Farm Horizons, December 2016
110 years of history on the Gabrelcik farm in Franklin Twp.
by Gabe Licht
Gene Gabrelcik sits around the kitchen table with his wife, Lisa, and older brothers Gary and Don.
They’re there to talk about the history of the family farm at 164 Co. Rd. 30 SE.
Gary studies the abstract for the property, while Lisa opens an area history book to the Gabrelcik chapter.
According to that book, the Gabrelcik brothers’ great-grandfather Martin Gabrelcik was born in Oplein, Poland in 1851, though other records show he was born in 1849. Regardless, he came to the area in 1875, initially clearing land and building a cabin in what’s known as Frelings Woods in Woodland Township, before settling in Franklin Township.
Martin married Elizabeth Koziol who was born in Poland in 1859 at the old Waverly church in 1879.
According to the abstract, in 1906, the Gabrelciks paid $1,500 to purchase 72 acres of land from John Benning, who had settled it in 1860. That property, which has expanded to 92 acres, is the Gabrelcik century farm.
The original home built on the property was moved to Delano and is still standing.
Peter Gabrelcik built the existing home in 1924 after buying the property from his parents.
According to the abstract, Peter paid $500 plus “other valuable considerations,” which included 60 bushels of corn every year, four tons of tame hay, three tons of tame hay from the second crop, 25 cords of mixed hard wood measuring 18 inches long, and four head of cattle.
Before settling in Franklin Township, though, he worked for the Great Northern Railway and also as a boilermaker in Havre, MT. He married Frances Purkett, who was also from Poland, Sept. 13, 1910.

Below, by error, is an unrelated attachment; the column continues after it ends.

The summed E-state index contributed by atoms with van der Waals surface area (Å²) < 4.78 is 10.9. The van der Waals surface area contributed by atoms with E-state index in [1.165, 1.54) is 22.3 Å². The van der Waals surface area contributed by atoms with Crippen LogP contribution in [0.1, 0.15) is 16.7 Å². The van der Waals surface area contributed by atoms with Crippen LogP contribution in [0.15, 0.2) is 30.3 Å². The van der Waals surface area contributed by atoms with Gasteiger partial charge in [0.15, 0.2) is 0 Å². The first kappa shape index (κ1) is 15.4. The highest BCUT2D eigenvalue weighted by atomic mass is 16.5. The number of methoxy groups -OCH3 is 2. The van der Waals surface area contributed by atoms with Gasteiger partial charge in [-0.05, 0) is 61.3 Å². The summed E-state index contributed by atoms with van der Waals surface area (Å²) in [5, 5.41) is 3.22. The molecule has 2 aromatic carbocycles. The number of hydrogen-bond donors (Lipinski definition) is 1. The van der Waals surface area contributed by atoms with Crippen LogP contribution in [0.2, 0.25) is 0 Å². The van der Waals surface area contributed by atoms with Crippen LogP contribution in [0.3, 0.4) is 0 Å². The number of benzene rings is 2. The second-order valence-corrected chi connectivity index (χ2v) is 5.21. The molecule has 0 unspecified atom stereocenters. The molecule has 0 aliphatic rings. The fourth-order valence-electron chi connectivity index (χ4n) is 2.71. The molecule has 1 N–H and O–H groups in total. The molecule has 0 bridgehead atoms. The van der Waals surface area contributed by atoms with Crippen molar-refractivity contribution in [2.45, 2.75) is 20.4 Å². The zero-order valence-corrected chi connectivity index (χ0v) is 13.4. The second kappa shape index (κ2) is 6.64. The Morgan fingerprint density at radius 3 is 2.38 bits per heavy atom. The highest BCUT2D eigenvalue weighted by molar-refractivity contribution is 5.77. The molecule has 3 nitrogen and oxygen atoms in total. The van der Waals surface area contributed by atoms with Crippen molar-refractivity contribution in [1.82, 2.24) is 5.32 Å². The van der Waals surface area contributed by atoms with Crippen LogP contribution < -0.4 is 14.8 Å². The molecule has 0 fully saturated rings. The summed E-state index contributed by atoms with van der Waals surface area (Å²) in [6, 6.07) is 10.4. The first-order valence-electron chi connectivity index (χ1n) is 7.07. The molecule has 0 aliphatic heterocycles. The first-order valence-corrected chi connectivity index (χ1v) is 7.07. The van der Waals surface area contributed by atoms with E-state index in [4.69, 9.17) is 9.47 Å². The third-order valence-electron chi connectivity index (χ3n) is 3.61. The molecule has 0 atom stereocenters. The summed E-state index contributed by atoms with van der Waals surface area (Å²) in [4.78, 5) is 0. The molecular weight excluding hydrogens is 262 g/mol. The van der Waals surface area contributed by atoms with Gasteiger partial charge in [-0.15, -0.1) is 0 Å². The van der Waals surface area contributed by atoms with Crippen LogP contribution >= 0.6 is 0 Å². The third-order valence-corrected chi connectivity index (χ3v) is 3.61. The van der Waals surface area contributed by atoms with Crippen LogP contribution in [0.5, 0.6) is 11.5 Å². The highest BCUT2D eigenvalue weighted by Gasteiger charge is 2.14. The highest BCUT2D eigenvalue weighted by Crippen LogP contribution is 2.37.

They lived on the farm until 1946.
The brothers’ parents, Art and Priscilla Gabrelcik, purchased the farm for $12,000 in 1954, after living there together for a number of years.
The brothers have fond memories of growing up on the farm.
Gary and Gene remember their dad pouring an 80-foot-by-20-foot concrete pad by hand.
“I scratched the date, 1950, into the concrete,” Gary said.
Don remembers a milking parlor being established in the 1950s. Gary added that the farm had a stanchion barn first.
The brothers remember hauling cattle to the cities, driving right down Hennepin Avenue. Their dad would always make the most of those trips.
“Dad used to pick up 50 pounds of bananas,” Gene said. “Mom would make banana brea, muffins, you name it. This table was full of banana bread.”
Art would also pick up bulk amounts of donut mix, plus peanuts and chocolate around Christmas time. With 10 kids, everything had to be made in bulk.
“Mom made more than a loaf of bread a day and a pound of butter a day,” Don said. “Her sister, Marcie, was the youngest. She lived here for a while when mom had one of the kids and was on bed rest. She said she made three different kinds of cookies, triple batch, and she told mom, ‘You’ll have cookies here for two weeks.’ Mom said, ‘No, it might last a weekend,’ and by the weekend, it was gone.”
The farm was a place of ingenuity.
“Dad made a lot of stuff,” Gene said.
One of those things was a tall clothesline that used a pulley system.
“The pole was real high they saw it in Canada or some place and then you would put the clothes on and wheel them up there, it was real high, so there was always wind and they would dry better,” Don said.
Aside from working hard and eating well, the kids also found time to play.
“Christmas Eve day, we’d always go out skating,” Don said. “When we came back, Santa had come.”
They also fished for smelt, and remember cleaning them with a pair of scissors.
“To this day, I can’t eat them,” Gene said, adding that he still likes donuts, despite eating many as a kid.
As much fun as the Gabrelciks had on the farm, they also traveled, including day trips to Duluth.
“We used to milk cows early in the morning, pack a lunch, go to Duluth, and be back for night milking,” Gene said.
Their parents were big travelers, too, driving about 80,000 miles to 44 different states, including a trek to Alaska.
Gene and Lisa bought the farm from Art and Priscilla in 1985. They didn’t keep the dairy operation going for long.
“We milked cows for two years,” Gene said. “I missed people.”
Gene and Lisa now raise corn, beans, and alfalfa on a total of 350 acres, in addition to 80 steers and 40 feeder cows.